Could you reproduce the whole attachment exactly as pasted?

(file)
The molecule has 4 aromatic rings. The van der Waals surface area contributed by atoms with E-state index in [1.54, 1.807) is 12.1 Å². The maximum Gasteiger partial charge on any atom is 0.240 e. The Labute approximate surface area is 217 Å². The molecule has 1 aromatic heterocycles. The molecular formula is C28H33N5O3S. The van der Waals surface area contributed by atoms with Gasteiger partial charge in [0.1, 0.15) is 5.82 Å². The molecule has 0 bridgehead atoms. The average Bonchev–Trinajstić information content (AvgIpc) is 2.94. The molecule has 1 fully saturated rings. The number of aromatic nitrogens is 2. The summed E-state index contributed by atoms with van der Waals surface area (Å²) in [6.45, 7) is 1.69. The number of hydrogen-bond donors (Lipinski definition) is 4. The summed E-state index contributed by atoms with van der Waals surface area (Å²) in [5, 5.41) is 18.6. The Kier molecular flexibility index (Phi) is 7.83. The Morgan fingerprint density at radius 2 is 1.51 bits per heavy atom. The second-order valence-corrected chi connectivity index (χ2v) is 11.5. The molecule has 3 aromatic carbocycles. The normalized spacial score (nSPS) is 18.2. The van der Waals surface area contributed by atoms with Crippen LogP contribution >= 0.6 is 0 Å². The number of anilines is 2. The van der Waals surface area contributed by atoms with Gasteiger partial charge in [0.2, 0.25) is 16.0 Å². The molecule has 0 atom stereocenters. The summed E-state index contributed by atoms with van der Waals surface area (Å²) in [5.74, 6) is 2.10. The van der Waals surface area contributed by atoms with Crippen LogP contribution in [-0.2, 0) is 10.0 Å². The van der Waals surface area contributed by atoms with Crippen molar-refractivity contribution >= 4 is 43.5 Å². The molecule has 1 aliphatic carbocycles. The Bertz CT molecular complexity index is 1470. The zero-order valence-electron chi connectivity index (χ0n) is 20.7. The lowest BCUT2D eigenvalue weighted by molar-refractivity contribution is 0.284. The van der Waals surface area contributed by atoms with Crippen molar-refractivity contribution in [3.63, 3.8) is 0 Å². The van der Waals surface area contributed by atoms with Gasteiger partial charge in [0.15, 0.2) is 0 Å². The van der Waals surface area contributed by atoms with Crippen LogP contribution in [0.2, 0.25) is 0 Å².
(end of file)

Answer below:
The molecule has 4 aromatic rings. The van der Waals surface area contributed by atoms with E-state index in [1.54, 1.807) is 12.1 Å². The maximum Gasteiger partial charge on any atom is 0.240 e. The Labute approximate surface area is 217 Å². The molecule has 1 aromatic heterocycles. The molecular formula is C28H33N5O3S. The van der Waals surface area contributed by atoms with Gasteiger partial charge in [0.1, 0.15) is 5.82 Å². The molecule has 0 bridgehead atoms. The average Bonchev–Trinajstić information content (AvgIpc) is 2.94. The molecule has 1 fully saturated rings. The number of aromatic nitrogens is 2. The summed E-state index contributed by atoms with van der Waals surface area (Å²) in [6.45, 7) is 1.69. The number of hydrogen-bond donors (Lipinski definition) is 4. The summed E-state index contributed by atoms with van der Waals surface area (Å²) in [5, 5.41) is 18.6. The Kier molecular flexibility index (Phi) is 7.83. The Morgan fingerprint density at radius 2 is 1.51 bits per heavy atom. The second-order valence-corrected chi connectivity index (χ2v) is 11.5. The molecule has 3 aromatic carbocycles. The normalized spacial score (nSPS) is 18.2. The van der Waals surface area contributed by atoms with Crippen LogP contribution >= 0.6 is 0 Å². The number of anilines is 2. The van der Waals surface area contributed by atoms with Gasteiger partial charge in [0.2, 0.25) is 16.0 Å². The molecule has 0 atom stereocenters. The summed E-state index contributed by atoms with van der Waals surface area (Å²) in [5.74, 6) is 2.10. The van der Waals surface area contributed by atoms with Crippen LogP contribution in [-0.2, 0) is 10.0 Å². The van der Waals surface area contributed by atoms with Crippen molar-refractivity contribution >= 4 is 43.5 Å². The molecule has 1 aliphatic carbocycles. The Bertz CT molecular complexity index is 1470. The zero-order valence-electron chi connectivity index (χ0n) is 20.7. The lowest BCUT2D eigenvalue weighted by molar-refractivity contribution is 0.284. The van der Waals surface area contributed by atoms with Crippen molar-refractivity contribution in [3.63, 3.8) is 0 Å². The van der Waals surface area contributed by atoms with Gasteiger partial charge in [0.15, 0.2) is 0 Å². The van der Waals surface area contributed by atoms with Crippen LogP contribution in [0.2, 0.25) is 0 Å².